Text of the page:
Had Lancasters carried 6 (six) 2000 lb bombs (instead of a single 12000 lbs Tallboy) each, she could have been hit (statistically...) by 18 (eighteen) 2000 lb bombs, and the probability that one of them could find its way into a magazine would have been quite high. I still don't see any logic in using a big gun to hit a "butterfly", except if they were considering Tirpitz to be much stronger than she actually was... that is well possible after the experiences with Bismarck...


Bye, Alberto
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Re: British postwar tests on armor

Post by dunmunro » Fri May 03, 2019 9:52 pm

Alberto Virtuani wrote:
Fri May 03, 2019 8:02 pm
Hello everybody,
Dunmunro wrote: "It seems axiomatic that if a 1600lb bomb could penetrate the MAD then a 2000lb bomb would do so more efficiently"
Which type of bomb hit Gneisenau on 26/02/1942?
Thorsten mentioned the explosive charge (80 kg) of a 2000 lbs AP bomb (viewtopic.php?f=1&t=8539&p=83278#p83264)...

Dunmunro wrote: "they chose to use the Tallboy to capsize Tirpitz via near misses, if they didn't score direct hits"
Wouldn't a "salvo" of 6 2000 lbs bombs have a much higher probability of hitting Tirpitz than a single 12000 lb Tallboy ?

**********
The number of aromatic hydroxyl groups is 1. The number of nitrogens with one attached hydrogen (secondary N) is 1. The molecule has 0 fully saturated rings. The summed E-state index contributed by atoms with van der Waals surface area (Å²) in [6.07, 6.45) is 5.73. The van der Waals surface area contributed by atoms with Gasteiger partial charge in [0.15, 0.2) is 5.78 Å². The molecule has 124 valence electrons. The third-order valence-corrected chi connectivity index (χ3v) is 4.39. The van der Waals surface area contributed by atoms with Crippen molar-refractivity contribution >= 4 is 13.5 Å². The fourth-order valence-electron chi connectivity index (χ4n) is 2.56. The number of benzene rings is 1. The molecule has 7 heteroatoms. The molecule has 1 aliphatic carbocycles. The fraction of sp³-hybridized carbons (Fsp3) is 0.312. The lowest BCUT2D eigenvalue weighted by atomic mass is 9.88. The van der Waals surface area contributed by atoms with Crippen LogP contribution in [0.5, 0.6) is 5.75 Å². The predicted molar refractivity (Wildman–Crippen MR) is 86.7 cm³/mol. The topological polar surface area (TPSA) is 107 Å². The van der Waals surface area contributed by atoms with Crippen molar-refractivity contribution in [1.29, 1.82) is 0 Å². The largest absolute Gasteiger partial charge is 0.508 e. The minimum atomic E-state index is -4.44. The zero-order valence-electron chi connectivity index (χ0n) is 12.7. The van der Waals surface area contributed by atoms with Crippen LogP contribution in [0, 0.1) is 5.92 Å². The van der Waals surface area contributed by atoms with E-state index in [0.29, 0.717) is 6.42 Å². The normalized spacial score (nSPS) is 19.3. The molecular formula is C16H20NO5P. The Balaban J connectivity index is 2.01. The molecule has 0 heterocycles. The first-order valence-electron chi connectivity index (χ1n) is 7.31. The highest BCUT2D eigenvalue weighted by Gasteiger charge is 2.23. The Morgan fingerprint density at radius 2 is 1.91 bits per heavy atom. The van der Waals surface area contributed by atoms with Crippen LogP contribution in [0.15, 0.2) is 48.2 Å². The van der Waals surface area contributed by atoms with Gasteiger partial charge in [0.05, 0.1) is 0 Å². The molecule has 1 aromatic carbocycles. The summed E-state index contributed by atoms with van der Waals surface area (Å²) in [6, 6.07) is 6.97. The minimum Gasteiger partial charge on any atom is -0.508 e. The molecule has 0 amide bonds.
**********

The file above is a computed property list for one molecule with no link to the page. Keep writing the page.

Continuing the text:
Tirpitz was hit by 3 Tallboys + near misses (which caused damages but did not capsize the ship).
Had Lancasters carried 6 (six) 2000 lb bombs (instead of a single 12000 lbs Tallboy) each, she could have been hit (statistically...) by 18 (eighteen) 2000 lb bombs, and the probability that one of them could find its way into a magazine would have been quite high. I still don't see any logic in using a big gun to hit a "butterfly", except if they were considering Tirpitz to be much stronger than she actually was... that is well possible after the experiences with Bismarck...


Bye, Alberto
A near miss from a Tallboy would still cause extreme damage as the Tallboy carried ~40% of it's weight as explosive versus ~8% for a 2000lb UK AP bomb. However, I agree that statistically 18 x 2000lb or 1600lb AP hits would have sunk Tirpitz.

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Re: British postwar tests on armor

Post by alecsandros » Sat May 04, 2019 4:26 am

Garzke and Dulin write about a 1000lbs (454kg) bomb impacting and incinerating Gneisenau.

I understand the estimate of 2000lbs comes from the German damage report, but the real loadout should come from RAF documents. (it's the first time I read of such bombs being used in night bombing at that period of the war , while all other bombings, including the numerous attacks against S/G in Brest were of 500 and 1000lbs variety. It's not impossible, but I think a confirmation would be nice)

Also, as Alberto inquired, from where does the "opened ventilation hatch" description come ?